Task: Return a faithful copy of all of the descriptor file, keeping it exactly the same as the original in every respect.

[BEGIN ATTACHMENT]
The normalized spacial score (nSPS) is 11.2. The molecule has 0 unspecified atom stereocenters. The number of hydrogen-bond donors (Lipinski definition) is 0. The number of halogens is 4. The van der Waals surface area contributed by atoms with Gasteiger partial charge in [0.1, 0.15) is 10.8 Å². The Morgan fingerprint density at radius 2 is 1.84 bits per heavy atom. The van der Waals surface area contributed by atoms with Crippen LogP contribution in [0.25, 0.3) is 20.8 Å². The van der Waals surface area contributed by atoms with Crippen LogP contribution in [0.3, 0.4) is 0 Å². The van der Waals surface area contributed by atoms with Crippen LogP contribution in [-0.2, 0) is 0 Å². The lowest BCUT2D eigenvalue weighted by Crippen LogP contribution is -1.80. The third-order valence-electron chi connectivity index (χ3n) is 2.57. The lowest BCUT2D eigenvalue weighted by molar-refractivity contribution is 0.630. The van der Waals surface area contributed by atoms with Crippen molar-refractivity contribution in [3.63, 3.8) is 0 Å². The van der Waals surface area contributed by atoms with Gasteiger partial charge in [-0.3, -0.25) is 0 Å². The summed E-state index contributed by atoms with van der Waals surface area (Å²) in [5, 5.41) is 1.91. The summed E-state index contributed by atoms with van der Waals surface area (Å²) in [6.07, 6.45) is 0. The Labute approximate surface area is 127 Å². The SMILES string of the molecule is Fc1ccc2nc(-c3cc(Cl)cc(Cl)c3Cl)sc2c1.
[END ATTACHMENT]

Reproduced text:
The normalized spacial score (nSPS) is 11.2. The molecule has 0 unspecified atom stereocenters. The number of hydrogen-bond donors (Lipinski definition) is 0. The number of halogens is 4. The van der Waals surface area contributed by atoms with Gasteiger partial charge in [0.1, 0.15) is 10.8 Å². The Morgan fingerprint density at radius 2 is 1.84 bits per heavy atom. The van der Waals surface area contributed by atoms with Crippen LogP contribution in [0.25, 0.3) is 20.8 Å². The van der Waals surface area contributed by atoms with Crippen LogP contribution in [0.3, 0.4) is 0 Å². The van der Waals surface area contributed by atoms with Crippen LogP contribution in [-0.2, 0) is 0 Å². The lowest BCUT2D eigenvalue weighted by Crippen LogP contribution is -1.80. The third-order valence-electron chi connectivity index (χ3n) is 2.57. The lowest BCUT2D eigenvalue weighted by molar-refractivity contribution is 0.630. The van der Waals surface area contributed by atoms with Crippen molar-refractivity contribution in [3.63, 3.8) is 0 Å². The van der Waals surface area contributed by atoms with Gasteiger partial charge in [-0.3, -0.25) is 0 Å². The summed E-state index contributed by atoms with van der Waals surface area (Å²) in [5, 5.41) is 1.91. The summed E-state index contributed by atoms with van der Waals surface area (Å²) in [6.07, 6.45) is 0. The Labute approximate surface area is 127 Å². The SMILES string of the molecule is Fc1ccc2nc(-c3cc(Cl)cc(Cl)c3Cl)sc2c1.